Mitt Romney, who a year ago was heralding Massachusetts' health insurance law, sometimes fails to mention the far-reaching program when addressing conservative audiences today.
The reason may be twofold: During the past 12 months, Romney has moved from governor to Republican presidential contender, and some conservatives have criticized the plan as fostering big government.
The program, which Romney signed into law a year ago Thursday, includes a requirement that everyone in Massachusetts get some form of health insurance by July 1. If they don't, they face a series of increasing tax penalties.
That mandate amounts to an "unprecedented expansion of government power," says Michael Tanner, a health policy expert at the Cato Institute, a libertarian Washington think-tank.
The law also created the "Connector," a program for providing low-cost policies aimed at attracting younger and healthier residents who currently do not have insurance. Critics have questioned demands by the Connector's overseers for prescription drug coverage, as well as policies with premiums capped at $200 per month.
"There is a likening of this central concept of his - the Connector - to managed competition, which was at the heart of the 1993 Clinton health care proposal," Tanner said. "In essence, you have Romney embracing `Hillarycare,' and that doesn't play well on the right."
Sen. Hillary Rodham Clinton of New York, now a candidate for the Democratic presidential nomination, led a failed effort to create a national health insurance program during the first year her husband, former President Bill Clinton, was in office.
Romney dismisses such comparisons, saying specifically at campaign stops that the Massachusetts program is not "Hillarycare." Instead, he casts it as a compromise in which the government has created the environment for individuals to obtain private health insurance rather than relying on government-funded coverage at hospital emergency rooms.
The state's 550,000 previously uninsured will either get free insurance through Medicaid, state-subsidized policies or affordable private policies they can buy on their own. Even coverage for those already with insurance must meet state-prescribed minimums.
The insurance mandate, the former governor says, is a means of ensuring "personal responsibility," such as a state requirement for drivers to carry auto insurance.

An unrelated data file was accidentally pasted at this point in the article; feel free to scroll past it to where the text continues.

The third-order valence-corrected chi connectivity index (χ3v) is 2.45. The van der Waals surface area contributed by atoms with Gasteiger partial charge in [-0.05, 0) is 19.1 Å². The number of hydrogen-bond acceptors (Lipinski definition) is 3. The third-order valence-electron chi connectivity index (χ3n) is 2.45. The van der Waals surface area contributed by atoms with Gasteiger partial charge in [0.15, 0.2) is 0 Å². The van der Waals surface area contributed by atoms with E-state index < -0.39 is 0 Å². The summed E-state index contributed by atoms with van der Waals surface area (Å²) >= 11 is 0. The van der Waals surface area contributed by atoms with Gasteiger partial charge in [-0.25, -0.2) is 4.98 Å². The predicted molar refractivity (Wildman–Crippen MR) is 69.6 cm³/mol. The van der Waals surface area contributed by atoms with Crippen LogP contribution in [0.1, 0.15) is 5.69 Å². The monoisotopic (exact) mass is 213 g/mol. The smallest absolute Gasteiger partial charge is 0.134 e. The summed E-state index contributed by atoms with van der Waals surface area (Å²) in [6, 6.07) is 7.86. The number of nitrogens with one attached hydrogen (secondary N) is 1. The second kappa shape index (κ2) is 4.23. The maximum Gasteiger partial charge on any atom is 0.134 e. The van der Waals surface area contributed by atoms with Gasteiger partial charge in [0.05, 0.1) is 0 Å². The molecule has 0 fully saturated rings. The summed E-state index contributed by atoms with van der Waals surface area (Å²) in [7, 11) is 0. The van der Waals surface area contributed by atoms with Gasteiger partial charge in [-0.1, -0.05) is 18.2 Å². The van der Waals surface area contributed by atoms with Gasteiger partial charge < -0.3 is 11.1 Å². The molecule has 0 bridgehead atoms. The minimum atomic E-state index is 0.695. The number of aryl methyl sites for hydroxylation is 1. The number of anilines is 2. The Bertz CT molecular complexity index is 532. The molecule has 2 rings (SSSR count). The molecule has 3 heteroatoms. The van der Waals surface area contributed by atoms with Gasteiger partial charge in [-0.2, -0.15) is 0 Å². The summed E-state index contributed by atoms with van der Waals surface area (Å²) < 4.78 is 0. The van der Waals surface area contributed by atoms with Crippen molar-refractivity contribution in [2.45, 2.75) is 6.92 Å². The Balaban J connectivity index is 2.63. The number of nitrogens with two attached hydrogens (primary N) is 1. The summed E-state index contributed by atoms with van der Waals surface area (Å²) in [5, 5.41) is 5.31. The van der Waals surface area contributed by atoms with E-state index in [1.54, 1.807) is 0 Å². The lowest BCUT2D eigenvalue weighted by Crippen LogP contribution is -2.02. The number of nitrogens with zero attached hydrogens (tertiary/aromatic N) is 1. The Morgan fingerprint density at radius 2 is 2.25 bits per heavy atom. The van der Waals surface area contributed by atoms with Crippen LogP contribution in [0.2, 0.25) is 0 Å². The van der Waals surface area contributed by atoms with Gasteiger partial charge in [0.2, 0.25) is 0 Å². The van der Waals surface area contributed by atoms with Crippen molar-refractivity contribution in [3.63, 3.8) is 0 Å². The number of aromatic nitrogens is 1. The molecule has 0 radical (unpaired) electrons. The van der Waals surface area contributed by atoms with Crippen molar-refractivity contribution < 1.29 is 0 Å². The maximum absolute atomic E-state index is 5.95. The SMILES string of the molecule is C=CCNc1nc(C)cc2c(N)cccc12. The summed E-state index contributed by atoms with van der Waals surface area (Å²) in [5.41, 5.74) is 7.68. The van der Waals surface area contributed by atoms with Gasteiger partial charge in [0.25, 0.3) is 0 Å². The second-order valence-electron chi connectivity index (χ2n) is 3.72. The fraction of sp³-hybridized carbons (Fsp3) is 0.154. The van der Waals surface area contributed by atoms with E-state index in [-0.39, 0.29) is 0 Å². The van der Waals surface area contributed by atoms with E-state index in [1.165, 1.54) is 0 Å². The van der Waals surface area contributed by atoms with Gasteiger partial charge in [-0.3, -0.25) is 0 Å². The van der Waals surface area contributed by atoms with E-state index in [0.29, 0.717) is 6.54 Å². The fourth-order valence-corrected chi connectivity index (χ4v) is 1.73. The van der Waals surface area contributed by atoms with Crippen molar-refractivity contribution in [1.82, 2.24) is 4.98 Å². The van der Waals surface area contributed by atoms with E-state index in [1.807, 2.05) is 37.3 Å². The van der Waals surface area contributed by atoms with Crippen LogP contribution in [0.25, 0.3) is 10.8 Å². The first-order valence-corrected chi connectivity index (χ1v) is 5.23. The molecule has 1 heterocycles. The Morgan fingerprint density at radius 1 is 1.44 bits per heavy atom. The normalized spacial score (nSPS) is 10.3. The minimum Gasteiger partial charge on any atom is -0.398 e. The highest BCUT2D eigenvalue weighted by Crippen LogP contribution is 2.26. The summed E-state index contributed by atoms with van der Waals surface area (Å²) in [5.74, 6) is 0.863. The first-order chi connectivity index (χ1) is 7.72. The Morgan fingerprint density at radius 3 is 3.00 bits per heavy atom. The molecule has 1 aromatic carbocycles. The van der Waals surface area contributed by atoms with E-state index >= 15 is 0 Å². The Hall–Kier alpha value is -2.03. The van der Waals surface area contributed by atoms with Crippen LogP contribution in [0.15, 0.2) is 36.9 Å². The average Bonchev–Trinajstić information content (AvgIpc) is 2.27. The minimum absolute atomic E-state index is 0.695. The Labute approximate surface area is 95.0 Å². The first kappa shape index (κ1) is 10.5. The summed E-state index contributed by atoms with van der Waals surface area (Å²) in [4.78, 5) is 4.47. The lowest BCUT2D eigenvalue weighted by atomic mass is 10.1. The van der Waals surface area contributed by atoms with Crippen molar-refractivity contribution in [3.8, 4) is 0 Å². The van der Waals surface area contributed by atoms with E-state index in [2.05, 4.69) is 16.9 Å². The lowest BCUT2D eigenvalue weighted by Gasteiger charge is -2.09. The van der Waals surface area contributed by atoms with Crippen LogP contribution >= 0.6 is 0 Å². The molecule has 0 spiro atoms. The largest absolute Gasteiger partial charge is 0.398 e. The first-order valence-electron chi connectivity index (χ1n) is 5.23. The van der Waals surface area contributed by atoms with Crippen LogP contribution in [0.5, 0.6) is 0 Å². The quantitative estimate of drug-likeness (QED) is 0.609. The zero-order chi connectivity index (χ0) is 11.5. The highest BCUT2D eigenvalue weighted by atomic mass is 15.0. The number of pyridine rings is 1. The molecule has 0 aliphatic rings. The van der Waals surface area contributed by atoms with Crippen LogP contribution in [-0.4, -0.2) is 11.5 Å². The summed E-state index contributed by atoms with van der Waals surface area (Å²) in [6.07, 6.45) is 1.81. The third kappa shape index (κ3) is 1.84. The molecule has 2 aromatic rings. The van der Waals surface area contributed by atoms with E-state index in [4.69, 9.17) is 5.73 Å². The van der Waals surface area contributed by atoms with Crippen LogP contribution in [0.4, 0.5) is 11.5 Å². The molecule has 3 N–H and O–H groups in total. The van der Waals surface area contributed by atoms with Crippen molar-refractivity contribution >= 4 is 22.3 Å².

"His view is that people who can afford to buy health insurance should do so or demonstrate they have the resources to pay their own way," said Eric Fehrnstrom, who served as gubernatorial communications director last year and now serves as a campaign spokesman. "They should not get government or other people to pay for them. His plan brought personal responsibility to health care just like work was brought to welfare."
A health insurance exchange
Nonetheless, Romney did not mention what Fehrnstrom described as "one of his biggest accomplishments" during a wide-ranging February speech to the Conservative Political Action Conference in Washington.
The absence was noted at the time, even though other conservative groups such as the Heritage Foundation have embraced his plan.
"The Connecter is a new market arrangement- a health insurance exchange - in which individuals and families can choose and own portable health insurance without the loss of the current generous federal tax benefits," Robert E. Moffit, the director of the Heritage Foundation's Center for Health Policy Studies, wrote in a recent policy memo.
Romney made a personal contribution of $25,000 to the think-tank in December 2005, although a Heritage spokesman said it had no influence over the group's opinions.
Romney invited Moffit to be the final speaker at last year's signing ceremony. Also attending the ceremony were a host of Democratic legislators, who overwhelmingly passed the bill, and Sen. Edward M. Kennedy, D-Mass., a frequent target of conservatives but a collaborator with Romney on the measure.